UNESCO heritage is a visual feast
What makes these villages so unique and special is the architecture and specifically the dialous. These are a hodgepodge of architectural styles taking influences from India, Europe, USA, Middle East and so on. During the 1900-1920s many of the local Chinese would move to America for work. While there they would earn money and some would even set up successful businesses. But on their travels they would encounter and see many different styles of buildings from wherever they were at the time, usually North America, and those designs would be mimicked back in their hometown village. Some even sent postcards with pictures to be copied! These towers were typically 6 floors or so with each floor housing a different family. The rooftop would have served as a watchtower because of the bandits and pirates that roamed the area with impunity during this time.
Each village has unique dialous to explore, with the interior providing a snapshot to life a hundred years ago or so. Although antiquated now, the signs of wealth are on display to see. Most are open to visit upon purchase of a ticket, but some need extra payment to the proprietor, likely a descendant of the original builders. The rest of the buildings are more of a traditional style but still beautiful in their own right. Fantastically preserved these a visual feast and a dose of well needed culture. These villages are still semi occupied so you will see the residents going about their business not giving you a second glance, a real slower pace of life compared to the Mega cities you may be used to seeing in China. There are 2 villages nearby each other with unique styles and both should be visited.
The final stop is usually Chikan Town. However this is sadly scheduled for demolition and is no longer open to the public. Its a pity because the buildings are charming and stylish. I managed to sneak through a gap for a look around, however it’s not permitted so to do so is at your own risk. This town will be unrecognizable in a few years time. Progress it may well be at in my opinion losing its charm completely.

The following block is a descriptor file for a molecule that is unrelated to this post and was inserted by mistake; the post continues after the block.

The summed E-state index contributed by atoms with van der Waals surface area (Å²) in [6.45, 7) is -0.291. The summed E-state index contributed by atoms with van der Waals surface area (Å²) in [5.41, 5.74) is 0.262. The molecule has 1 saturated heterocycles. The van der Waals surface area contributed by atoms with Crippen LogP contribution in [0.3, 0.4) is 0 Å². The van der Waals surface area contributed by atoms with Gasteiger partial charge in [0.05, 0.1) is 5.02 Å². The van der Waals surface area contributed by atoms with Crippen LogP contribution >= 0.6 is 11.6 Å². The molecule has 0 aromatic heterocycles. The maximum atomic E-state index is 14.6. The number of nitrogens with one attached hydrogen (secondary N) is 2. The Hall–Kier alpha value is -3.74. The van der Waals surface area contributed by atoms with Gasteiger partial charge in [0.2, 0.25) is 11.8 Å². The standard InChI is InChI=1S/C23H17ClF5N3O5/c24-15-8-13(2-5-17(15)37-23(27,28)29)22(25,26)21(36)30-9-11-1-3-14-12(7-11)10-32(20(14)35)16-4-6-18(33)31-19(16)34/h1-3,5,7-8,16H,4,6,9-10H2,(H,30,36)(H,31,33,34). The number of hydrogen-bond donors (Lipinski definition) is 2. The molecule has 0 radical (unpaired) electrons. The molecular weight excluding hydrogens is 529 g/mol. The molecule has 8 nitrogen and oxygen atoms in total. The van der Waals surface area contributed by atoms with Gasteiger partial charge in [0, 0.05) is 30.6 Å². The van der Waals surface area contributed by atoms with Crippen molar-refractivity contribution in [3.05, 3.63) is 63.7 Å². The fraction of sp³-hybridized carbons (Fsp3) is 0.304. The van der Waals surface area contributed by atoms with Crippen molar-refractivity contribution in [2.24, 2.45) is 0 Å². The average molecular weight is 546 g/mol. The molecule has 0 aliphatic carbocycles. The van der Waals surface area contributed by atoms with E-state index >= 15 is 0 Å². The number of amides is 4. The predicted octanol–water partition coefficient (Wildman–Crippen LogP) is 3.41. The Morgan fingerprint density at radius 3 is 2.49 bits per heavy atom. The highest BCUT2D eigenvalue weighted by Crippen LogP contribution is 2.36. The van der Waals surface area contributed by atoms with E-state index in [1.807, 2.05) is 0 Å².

There are numerous ways to explore the Kaiping dialous. Biking the green way is one method, but the signs are not always easy to see and some Cantonese may be required to talk to the locals.
Shuttle buses run between the villages however the schedule is hard to determine and they seem to run on their own time.
You can get the bus from Luohu bus station, it costs 110 RMB and takes almost 3 hours.
You can take a taxi which will cost around 800 RMB
You can take a train from GZ south or GZ East to Kaiping station also. Trains can be found on on http://www.trip.com Trains
Another option is an organised trip from an tour guide. I suggest China Tea Leaves
This is stress free, convenient and good value. You can enjoy the experience without worrying about planning.
I spent 4 days in Kaiping. I found a great hotel on TRIP.com:
Diaomin Tribe Boutique Hostel (Kaiping Tangkou)
55 Tangkou Street, Tangkou Town, Kaiping, Guangdong, China
This family-run guest house is actually several old houses all connected. The family is quite hospitable…they invited us for a meal…and beers later. they rent bicycles, and the small town, Tankou is right in the middle of the scenic area. You can ride all over via green paths.
The villages are mostly fairly empty, but there are still villagers who are very friendly to visitors, and will let you see their houses. Many of the old towers look abandoned…You can walk all through them without paying an admission.
I highly recommend Kaiping as a great weekend getaway.
Thanks for reading and for the nice words.